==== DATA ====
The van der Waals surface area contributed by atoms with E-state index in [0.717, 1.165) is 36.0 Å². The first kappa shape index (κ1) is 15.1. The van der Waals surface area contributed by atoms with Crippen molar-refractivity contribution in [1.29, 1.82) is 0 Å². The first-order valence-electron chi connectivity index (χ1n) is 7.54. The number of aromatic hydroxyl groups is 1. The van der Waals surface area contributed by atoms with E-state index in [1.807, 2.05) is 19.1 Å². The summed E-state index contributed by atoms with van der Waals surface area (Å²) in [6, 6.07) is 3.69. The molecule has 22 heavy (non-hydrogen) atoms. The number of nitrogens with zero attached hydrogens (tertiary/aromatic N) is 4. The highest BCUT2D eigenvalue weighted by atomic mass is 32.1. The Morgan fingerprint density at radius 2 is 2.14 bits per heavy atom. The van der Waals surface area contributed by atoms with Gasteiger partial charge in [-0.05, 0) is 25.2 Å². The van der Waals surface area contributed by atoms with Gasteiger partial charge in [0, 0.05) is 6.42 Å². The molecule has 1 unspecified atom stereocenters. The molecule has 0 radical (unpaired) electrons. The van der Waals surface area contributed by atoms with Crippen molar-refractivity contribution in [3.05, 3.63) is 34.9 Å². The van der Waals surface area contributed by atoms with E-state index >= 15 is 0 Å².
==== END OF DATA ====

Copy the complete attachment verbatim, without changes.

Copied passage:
The van der Waals surface area contributed by atoms with E-state index in [0.717, 1.165) is 36.0 Å². The first kappa shape index (κ1) is 15.1. The van der Waals surface area contributed by atoms with Crippen molar-refractivity contribution in [1.29, 1.82) is 0 Å². The first-order valence-electron chi connectivity index (χ1n) is 7.54. The number of aromatic hydroxyl groups is 1. The van der Waals surface area contributed by atoms with E-state index in [1.807, 2.05) is 19.1 Å². The summed E-state index contributed by atoms with van der Waals surface area (Å²) in [6, 6.07) is 3.69. The molecule has 22 heavy (non-hydrogen) atoms. The number of nitrogens with zero attached hydrogens (tertiary/aromatic N) is 4. The highest BCUT2D eigenvalue weighted by atomic mass is 32.1. The Morgan fingerprint density at radius 2 is 2.14 bits per heavy atom. The van der Waals surface area contributed by atoms with Gasteiger partial charge in [-0.05, 0) is 25.2 Å². The van der Waals surface area contributed by atoms with Gasteiger partial charge in [0, 0.05) is 6.42 Å². The molecule has 1 unspecified atom stereocenters. The molecule has 0 radical (unpaired) electrons. The van der Waals surface area contributed by atoms with Crippen molar-refractivity contribution in [3.05, 3.63) is 34.9 Å². The van der Waals surface area contributed by atoms with E-state index >= 15 is 0 Å².